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Urinary Volatiles Tested for Prostate Cancer Diagnosis

By Labmedica International staff writers
Posted on 21 Apr 2017
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Image: A photomicrograph of a histological section of Benign Prostatic Hyperplasia, a non-cancerous condition of the prostate gland. The hyperplastic glands have papillary-like infoldings, with a myoepithelial cell layer (small nuclei near basement membrane) (Photo courtesy of Getty Images).
Image: A photomicrograph of a histological section of Benign Prostatic Hyperplasia, a non-cancerous condition of the prostate gland. The hyperplastic glands have papillary-like infoldings, with a myoepithelial cell layer (small nuclei near basement membrane) (Photo courtesy of Getty Images).
Early detection is one of the most important factors in helping men to survive prostate cancer, but the diagnosis is not straightforward. It usually relies on a combination of a digital rectal exam and a blood test to measure prostate-specific antigen (PSA) to help decide whether a biopsy should be done.

However, biopsies are expensive, uncomfortable, and carry the risk of infection. Unfortunately, thousands of men undergo the procedure, which involves inserting a needle into the prostate gland to remove pieces of tissue for analysis, only to discover that they do not require cancer treatment.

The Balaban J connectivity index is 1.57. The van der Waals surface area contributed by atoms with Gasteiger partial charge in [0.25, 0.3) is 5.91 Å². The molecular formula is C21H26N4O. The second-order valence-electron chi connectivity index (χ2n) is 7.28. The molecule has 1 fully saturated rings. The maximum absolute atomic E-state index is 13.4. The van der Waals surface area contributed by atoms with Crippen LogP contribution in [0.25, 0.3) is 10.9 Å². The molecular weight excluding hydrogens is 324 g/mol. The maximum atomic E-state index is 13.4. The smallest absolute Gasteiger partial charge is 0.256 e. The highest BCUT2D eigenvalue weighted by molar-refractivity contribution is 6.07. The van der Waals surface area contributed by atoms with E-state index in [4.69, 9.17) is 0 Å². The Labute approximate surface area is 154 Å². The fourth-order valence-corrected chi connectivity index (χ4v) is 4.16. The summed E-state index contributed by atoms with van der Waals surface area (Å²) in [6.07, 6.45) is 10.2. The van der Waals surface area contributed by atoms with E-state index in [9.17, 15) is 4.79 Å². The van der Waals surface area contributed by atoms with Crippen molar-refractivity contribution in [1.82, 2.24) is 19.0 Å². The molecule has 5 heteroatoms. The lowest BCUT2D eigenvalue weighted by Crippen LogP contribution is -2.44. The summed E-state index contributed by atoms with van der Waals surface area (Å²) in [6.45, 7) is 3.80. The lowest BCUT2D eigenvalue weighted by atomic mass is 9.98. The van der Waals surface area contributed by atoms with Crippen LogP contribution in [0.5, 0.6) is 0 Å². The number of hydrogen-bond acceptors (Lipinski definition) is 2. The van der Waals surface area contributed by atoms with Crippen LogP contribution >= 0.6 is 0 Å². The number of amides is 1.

Scientists from Indiana University-Purdue University tested urine samples collected from 100 men who were undergoing prostate biopsies. They noted that some previous studies had experienced problems with chemical degradation. Thus, to better preserve the samples during analysis, they added sodium chloride and neutralized their pH.

The scientists used gas chromatography-mass spectrometry to analyze the volatile organic compounds in the air above the urine samples, the team found a set of small molecules that appear to be unique to prostate cancer. The molecules were present in 90% of samples from men who were subsequently found to have prostate cancer, but they were not present in samples from men who did not have it.

The investigators researchers are already planning to validate their findings with a large-scale study involving several health centers. They also hope to compare their findings with results obtained from dogs, with the help of a local dog trainer. They suggest, if these further tests confirm their findings, that their chemical sniff test will be available for clinical use within the next few years.

Amanda P. Siegel, PhD, a lead investigator, said, “If dogs can smell prostate cancer, we should be able to, too. We hope our studies will help doctors and patients make better-informed decisions about whether to have a biopsy, and to avoid unwarranted procedures.” The study was presented at the 253rd American Chemical Society Meeting, held April 2-6, 2017, in San Francisco, CA, USA.


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